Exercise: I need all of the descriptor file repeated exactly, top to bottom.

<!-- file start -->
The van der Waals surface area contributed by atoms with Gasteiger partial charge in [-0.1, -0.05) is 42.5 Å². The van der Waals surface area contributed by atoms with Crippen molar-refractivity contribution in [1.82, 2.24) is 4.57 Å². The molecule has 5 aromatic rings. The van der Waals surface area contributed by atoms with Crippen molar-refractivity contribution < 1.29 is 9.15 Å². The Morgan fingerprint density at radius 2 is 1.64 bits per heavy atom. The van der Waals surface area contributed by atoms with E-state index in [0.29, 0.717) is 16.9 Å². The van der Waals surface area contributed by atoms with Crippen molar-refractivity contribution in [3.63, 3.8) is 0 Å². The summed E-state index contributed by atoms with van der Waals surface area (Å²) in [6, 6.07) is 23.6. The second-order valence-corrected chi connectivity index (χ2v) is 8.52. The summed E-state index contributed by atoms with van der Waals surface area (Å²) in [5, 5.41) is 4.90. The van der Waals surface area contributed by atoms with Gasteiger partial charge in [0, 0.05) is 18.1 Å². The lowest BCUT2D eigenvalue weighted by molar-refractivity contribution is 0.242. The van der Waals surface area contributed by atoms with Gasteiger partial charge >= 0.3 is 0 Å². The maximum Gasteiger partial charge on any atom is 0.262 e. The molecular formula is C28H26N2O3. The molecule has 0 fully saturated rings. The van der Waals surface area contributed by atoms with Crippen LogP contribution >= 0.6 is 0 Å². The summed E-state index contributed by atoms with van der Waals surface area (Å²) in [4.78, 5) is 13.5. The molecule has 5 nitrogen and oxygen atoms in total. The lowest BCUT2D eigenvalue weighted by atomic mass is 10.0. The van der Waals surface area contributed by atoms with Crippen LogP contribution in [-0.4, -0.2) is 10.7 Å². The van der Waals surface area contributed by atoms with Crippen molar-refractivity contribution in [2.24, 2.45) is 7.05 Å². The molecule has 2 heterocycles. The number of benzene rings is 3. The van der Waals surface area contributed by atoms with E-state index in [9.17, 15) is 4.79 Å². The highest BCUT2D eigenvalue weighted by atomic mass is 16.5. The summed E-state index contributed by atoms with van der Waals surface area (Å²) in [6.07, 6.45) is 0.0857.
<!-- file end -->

The van der Waals surface area contributed by atoms with Gasteiger partial charge in [-0.1, -0.05) is 42.5 Å². The van der Waals surface area contributed by atoms with Crippen molar-refractivity contribution in [1.82, 2.24) is 4.57 Å². The molecule has 5 aromatic rings. The van der Waals surface area contributed by atoms with Crippen molar-refractivity contribution < 1.29 is 9.15 Å². The Morgan fingerprint density at radius 2 is 1.64 bits per heavy atom. The van der Waals surface area contributed by atoms with E-state index in [0.29, 0.717) is 16.9 Å². The van der Waals surface area contributed by atoms with Crippen molar-refractivity contribution in [3.63, 3.8) is 0 Å². The summed E-state index contributed by atoms with van der Waals surface area (Å²) in [6, 6.07) is 23.6. The second-order valence-corrected chi connectivity index (χ2v) is 8.52. The summed E-state index contributed by atoms with van der Waals surface area (Å²) in [5, 5.41) is 4.90. The van der Waals surface area contributed by atoms with Gasteiger partial charge in [0, 0.05) is 18.1 Å². The lowest BCUT2D eigenvalue weighted by molar-refractivity contribution is 0.242. The van der Waals surface area contributed by atoms with Gasteiger partial charge >= 0.3 is 0 Å². The maximum Gasteiger partial charge on any atom is 0.262 e. The molecular formula is C28H26N2O3. The molecule has 0 fully saturated rings. The van der Waals surface area contributed by atoms with Crippen LogP contribution >= 0.6 is 0 Å². The summed E-state index contributed by atoms with van der Waals surface area (Å²) in [4.78, 5) is 13.5. The molecule has 5 nitrogen and oxygen atoms in total. The lowest BCUT2D eigenvalue weighted by atomic mass is 10.0. The van der Waals surface area contributed by atoms with Crippen LogP contribution in [-0.4, -0.2) is 10.7 Å². The van der Waals surface area contributed by atoms with Crippen molar-refractivity contribution in [2.24, 2.45) is 7.05 Å². The molecule has 2 heterocycles. The number of benzene rings is 3. The van der Waals surface area contributed by atoms with E-state index in [9.17, 15) is 4.79 Å². The highest BCUT2D eigenvalue weighted by atomic mass is 16.5. The summed E-state index contributed by atoms with van der Waals surface area (Å²) in [6.07, 6.45) is 0.0857.